Your business plan might look different from a bird's-eye view
It might seem obvious – do a business plan, tie-in your budget and press ‘go’ for business success. But it’s less straightforward than you would think.
All businesses have pretty much the same goal: how can I grow my company better and achieve its business goals and objectives? In today’s rapidly-evolving world, businesses need to be agile and make decisions on the fly – and they need to manage their projects and budgets accordingly.
Diederik Jordaan, managing director of the Gen2 Group, says in the light of the new normal that businesses around the world are moving to, ensuring their strategic plan and budgets are aligned is even more key to ensuring business success. “If you look at how companies approach their business plan, they develop an overarching (strategic) plan of where they want to go and how they want to get there. Then they start allocating what they expect such a plan will cost. In other words, they draw up a budget. Often both the budget and strategic plan are supported by budgeting and strategic planning software, which operate independently and at a very detailed level.”
The challenges are twofold: strategy and budgeting need to be aligned, and the company needs to have a high-level overview of the whole picture.
“I want to know in real-time if my strategic plan or a portion of it and it’s underlying project plan isn’t on track. I want to drill down and see what part of which specific project is in trouble, and where it’s going wrong. This allows me to take remedial action immediately, instead of weeks or months later when a manual report crosses my desk,” says Jordaan.
Once projects are completed, the business needs to make sure the desired business outcomes have been met and measure the return on the investments made – whether in money, efficiency, customer satisfaction or other configurable measures.
This makes sense, right? Well the traditional approach to managing a business plan entails doing one of two things. You can start at detail level and then build up from there. The challenge here is that the company gets bogged down in the detail and this can affect management’s ability to strategise and lose their overall view of the business plan. “It’s key in bigger organisations to always have an overall view of what’s happening in the business,” says Jordaan.
The alternative approach is to work from the top down, but the downside of this strategy is that you don’t get input from employees on the company’s strategic objectives and could miss out on some new and innovative thinking around business strategy, not to mention that buy-in might be lacking if the entire team hasn’t had input into the business plan.
The ideal approach, according to Jordaan, is to deploy a solution that enables the company to manage its strategic plan from both ends. “A solution that offers the best of both worlds is a hybrid approach, where the business can get feedback from lower and middle management in terms of ideas on how to do business more efficiently, while retaining the overall view of strategic projects as the system filters information, to help management without getting bogged down in the detail.”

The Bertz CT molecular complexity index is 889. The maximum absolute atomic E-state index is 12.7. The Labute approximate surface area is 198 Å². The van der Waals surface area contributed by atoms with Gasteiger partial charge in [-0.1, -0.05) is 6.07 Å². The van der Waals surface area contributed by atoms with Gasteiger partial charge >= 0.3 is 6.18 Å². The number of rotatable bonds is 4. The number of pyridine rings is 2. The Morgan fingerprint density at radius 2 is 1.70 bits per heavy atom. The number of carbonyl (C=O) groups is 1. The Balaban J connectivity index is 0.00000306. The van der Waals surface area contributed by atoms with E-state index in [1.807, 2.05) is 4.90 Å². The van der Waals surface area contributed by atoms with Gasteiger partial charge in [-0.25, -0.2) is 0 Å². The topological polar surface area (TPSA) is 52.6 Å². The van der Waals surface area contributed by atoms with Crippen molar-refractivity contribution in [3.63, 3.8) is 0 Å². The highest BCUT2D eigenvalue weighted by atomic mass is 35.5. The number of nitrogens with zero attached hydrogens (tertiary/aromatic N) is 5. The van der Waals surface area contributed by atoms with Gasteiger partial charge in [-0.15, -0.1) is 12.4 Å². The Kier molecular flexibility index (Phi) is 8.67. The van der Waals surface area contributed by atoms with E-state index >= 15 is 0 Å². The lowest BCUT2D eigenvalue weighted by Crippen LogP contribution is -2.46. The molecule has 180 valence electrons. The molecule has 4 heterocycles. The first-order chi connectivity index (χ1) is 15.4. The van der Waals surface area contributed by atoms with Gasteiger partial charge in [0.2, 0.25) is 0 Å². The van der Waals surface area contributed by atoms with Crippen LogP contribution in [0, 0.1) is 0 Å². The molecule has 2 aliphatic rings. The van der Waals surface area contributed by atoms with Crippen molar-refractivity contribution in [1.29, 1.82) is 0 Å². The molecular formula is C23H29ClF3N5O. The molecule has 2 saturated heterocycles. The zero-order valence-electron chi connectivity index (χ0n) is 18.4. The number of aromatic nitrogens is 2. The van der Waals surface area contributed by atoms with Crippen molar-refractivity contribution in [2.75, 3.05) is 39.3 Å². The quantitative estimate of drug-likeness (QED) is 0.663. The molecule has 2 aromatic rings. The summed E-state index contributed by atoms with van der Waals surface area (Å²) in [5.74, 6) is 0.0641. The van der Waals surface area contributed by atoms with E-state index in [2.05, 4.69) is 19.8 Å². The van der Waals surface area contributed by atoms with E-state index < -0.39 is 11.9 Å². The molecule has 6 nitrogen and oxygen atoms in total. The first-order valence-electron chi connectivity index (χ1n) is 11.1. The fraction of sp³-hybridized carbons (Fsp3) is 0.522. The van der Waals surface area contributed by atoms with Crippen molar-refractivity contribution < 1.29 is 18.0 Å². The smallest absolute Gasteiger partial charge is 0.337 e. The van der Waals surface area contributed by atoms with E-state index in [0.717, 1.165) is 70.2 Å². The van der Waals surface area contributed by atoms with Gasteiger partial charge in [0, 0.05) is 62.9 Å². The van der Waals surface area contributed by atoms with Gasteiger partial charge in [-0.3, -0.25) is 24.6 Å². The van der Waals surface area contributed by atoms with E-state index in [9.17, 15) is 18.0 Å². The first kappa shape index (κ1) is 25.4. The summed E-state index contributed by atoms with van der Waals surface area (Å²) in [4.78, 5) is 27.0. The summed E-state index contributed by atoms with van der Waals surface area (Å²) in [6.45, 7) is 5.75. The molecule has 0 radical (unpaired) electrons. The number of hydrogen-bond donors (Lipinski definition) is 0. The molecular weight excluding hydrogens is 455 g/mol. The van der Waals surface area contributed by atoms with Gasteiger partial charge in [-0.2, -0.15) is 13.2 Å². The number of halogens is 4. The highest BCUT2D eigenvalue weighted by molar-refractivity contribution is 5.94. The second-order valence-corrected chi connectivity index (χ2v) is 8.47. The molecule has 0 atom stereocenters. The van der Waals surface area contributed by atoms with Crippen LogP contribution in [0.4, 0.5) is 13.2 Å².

It’s key that the business use some form of a budgeting and strategic portfolio management product that has a symbiotic relationship in terms of being able to provide both a detailed perspective as well as a high-level overview when required. Generally, budgets and strategic plans contain a great deal of detail, but that high-level view is vital, says Jordaan. This is where strategic portfolio management comes into play. It brings together the information from the budgeting and strategic plans and gives the business a high-level perspective on the projects at hand, while enabling it to drill down into the detail should a potential issue be flagged. “Most of the time the business just needs to see a high level, rolled up version of the updated business (strategic) plan to ensure that everything is on track,” he explains, “and not the nitty-gritty details per project.”
He points out why it’s so important to have access to both a high-level view as well as a detailed view. “When you develop a strategic plan for the business, you plan at a high level, but you need access to a detailed level if you want to identify where a problem lies, and you can only see the source of that problem if you recorded the correct information in the first place.”
Of course, it’s also important to have measurement criteria that can track the progress of your projects while ensuring they align with your budgeted plan. Combining this with the high-level overview of your strategic project and budgeting plan means the business has a holistic view of what can be achieved, sometimes for the first time ever.
All too often organisations draw up strategic plans that are in no way related to their budgets. “We see this often in the public sector, and it’s one of the primary reasons for local councils failing to achieve their goals,” says Jordaan. “The strategic plan needs to realistically tie into the available budget – and they need to be able to measure against the plan to see if it correlates to the budget. Managing and controlling budgets is a big challenge for any company, regardless of size or sector. The budget must be tied into the business plan and strategic objectives for the company, both in public and private sector. The only way to do this is to have a single glass-pane view of strategic plans and projects. Which requires strategic portfolio management at a high-level.”